When future economic analysts reflect on the historical crises that have shaken global markets to their core, they may settle upon 2020 as the year that delivered the most profound shock of them all.

Covid-19 has been disruptive on a grand scale. Millions are set to lose jobs, global trade hampered and entire industries brought to the brink. Many countries are now in, or are facing, deep recessions. In its Global Economic Prospects report, published in June, the World Bank refers to “lasting scars” as it predicts global growth will contract by 5.2 percent in 2020 – advanced economies shrinking by 7 percent, and developing and emerging economies by 2.5 percent.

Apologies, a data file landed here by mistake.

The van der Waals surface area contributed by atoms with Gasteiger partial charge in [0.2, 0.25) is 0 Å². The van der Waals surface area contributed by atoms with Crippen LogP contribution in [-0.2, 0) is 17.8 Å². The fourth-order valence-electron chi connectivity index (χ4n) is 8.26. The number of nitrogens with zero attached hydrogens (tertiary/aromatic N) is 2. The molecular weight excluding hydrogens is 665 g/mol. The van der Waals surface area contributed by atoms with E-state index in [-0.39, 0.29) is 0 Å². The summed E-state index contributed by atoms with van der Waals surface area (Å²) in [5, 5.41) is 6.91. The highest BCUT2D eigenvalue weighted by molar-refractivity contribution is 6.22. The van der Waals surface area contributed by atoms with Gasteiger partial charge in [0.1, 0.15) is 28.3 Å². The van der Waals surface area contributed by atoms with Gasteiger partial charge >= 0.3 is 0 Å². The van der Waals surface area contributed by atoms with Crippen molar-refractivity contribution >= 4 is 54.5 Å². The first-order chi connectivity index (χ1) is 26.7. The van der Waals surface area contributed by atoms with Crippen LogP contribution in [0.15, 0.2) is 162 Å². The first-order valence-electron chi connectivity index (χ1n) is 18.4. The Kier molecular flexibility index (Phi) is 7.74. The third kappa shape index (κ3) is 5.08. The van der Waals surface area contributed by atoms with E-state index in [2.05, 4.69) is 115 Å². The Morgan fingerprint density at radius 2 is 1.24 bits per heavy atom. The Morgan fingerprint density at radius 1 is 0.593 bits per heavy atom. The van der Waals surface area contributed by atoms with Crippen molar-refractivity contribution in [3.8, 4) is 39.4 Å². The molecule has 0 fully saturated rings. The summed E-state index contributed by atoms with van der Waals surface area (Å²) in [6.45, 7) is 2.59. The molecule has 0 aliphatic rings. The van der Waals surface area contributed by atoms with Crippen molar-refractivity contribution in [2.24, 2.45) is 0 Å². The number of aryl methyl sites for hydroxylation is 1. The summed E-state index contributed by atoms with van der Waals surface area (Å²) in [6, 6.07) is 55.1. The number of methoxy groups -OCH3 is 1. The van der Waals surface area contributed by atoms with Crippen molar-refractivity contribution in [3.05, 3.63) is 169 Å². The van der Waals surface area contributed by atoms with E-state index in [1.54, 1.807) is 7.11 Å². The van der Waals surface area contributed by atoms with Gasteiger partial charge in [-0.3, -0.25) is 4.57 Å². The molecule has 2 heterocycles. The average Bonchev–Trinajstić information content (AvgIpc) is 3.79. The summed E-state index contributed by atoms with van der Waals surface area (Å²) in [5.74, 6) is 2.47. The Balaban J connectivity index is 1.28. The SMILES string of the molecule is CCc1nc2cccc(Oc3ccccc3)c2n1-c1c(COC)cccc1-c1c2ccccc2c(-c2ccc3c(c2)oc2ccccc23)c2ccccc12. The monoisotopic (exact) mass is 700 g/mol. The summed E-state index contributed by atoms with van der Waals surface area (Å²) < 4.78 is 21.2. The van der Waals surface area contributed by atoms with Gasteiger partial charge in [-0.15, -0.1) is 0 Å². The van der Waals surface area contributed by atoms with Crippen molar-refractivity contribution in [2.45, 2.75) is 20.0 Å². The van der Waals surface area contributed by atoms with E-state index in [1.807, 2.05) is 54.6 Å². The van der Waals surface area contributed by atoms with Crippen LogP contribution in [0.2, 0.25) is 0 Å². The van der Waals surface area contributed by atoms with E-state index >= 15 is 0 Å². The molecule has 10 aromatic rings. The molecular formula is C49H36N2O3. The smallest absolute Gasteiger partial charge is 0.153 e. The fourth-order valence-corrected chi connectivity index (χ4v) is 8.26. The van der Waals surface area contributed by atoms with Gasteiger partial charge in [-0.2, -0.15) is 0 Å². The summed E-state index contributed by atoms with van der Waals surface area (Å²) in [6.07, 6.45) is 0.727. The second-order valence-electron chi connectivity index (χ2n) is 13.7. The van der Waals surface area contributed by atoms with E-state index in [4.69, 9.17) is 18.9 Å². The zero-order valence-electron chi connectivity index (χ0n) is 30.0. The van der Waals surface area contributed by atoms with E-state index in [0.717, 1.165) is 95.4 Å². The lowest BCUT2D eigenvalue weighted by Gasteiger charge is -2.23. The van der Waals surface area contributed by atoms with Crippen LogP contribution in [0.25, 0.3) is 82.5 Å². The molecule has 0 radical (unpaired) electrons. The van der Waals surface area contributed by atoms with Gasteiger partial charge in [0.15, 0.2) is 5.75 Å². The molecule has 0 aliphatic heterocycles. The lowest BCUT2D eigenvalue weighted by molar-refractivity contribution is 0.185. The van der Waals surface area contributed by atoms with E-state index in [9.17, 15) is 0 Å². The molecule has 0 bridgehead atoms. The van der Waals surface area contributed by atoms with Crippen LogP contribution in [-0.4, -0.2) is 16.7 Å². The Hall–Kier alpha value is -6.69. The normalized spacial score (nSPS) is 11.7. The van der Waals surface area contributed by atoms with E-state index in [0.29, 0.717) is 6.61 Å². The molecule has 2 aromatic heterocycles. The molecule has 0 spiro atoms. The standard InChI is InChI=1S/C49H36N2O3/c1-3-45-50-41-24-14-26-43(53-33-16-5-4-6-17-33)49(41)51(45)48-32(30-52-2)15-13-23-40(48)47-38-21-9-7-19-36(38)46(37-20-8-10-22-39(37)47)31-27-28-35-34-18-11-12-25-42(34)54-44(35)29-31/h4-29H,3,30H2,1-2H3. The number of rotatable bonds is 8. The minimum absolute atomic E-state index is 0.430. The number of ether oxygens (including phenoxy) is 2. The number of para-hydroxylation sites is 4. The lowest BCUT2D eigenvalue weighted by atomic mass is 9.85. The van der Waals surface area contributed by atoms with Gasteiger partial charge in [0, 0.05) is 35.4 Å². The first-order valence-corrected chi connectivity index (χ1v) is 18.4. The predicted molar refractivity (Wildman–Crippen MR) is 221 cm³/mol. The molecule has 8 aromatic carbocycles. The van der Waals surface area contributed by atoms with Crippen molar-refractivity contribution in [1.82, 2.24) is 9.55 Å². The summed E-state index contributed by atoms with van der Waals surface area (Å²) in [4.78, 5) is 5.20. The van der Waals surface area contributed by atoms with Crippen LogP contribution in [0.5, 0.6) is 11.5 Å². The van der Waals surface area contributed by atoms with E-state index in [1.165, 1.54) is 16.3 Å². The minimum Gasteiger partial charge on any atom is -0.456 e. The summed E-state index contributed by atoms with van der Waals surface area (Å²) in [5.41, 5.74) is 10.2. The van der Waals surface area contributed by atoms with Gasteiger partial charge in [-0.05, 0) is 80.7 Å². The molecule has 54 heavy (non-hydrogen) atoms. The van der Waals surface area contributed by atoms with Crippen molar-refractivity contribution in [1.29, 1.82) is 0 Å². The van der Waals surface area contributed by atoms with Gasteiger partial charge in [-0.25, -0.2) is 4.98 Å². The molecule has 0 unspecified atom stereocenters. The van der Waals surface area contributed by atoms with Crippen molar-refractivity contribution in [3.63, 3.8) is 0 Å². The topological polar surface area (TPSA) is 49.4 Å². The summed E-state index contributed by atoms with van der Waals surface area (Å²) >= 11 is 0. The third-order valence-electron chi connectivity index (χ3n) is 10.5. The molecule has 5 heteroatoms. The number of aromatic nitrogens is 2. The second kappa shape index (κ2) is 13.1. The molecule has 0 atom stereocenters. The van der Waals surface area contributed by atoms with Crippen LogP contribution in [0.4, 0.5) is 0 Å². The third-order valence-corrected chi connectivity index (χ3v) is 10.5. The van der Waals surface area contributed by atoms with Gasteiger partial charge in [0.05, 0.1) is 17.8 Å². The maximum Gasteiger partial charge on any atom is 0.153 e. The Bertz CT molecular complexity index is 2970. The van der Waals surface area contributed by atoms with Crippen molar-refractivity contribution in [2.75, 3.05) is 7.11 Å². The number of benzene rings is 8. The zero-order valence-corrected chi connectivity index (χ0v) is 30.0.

So, against this backdrop, we might well expect to be reading apocalyptic accounts of the state of the real estate markets. Not so. Indeed, the analysis presented in the following pages reveals a sector that is holding up well, all things considered – and so too is the confidence of major institutional investors in the asset class. The top 50 in PERE’s Global Investor 100 ranking collectively contributed just north of $1.1 trillion in the 2020 ranking, compared with $1 trillion in 2019.

Though not spectacular growth, it is not a decline either, and does not reflect institutions panicking in response to the wider tricky conditions they are operating in, whether it be pandemic-related or geopolitical.

The story in 12 months’ time may well be very different.

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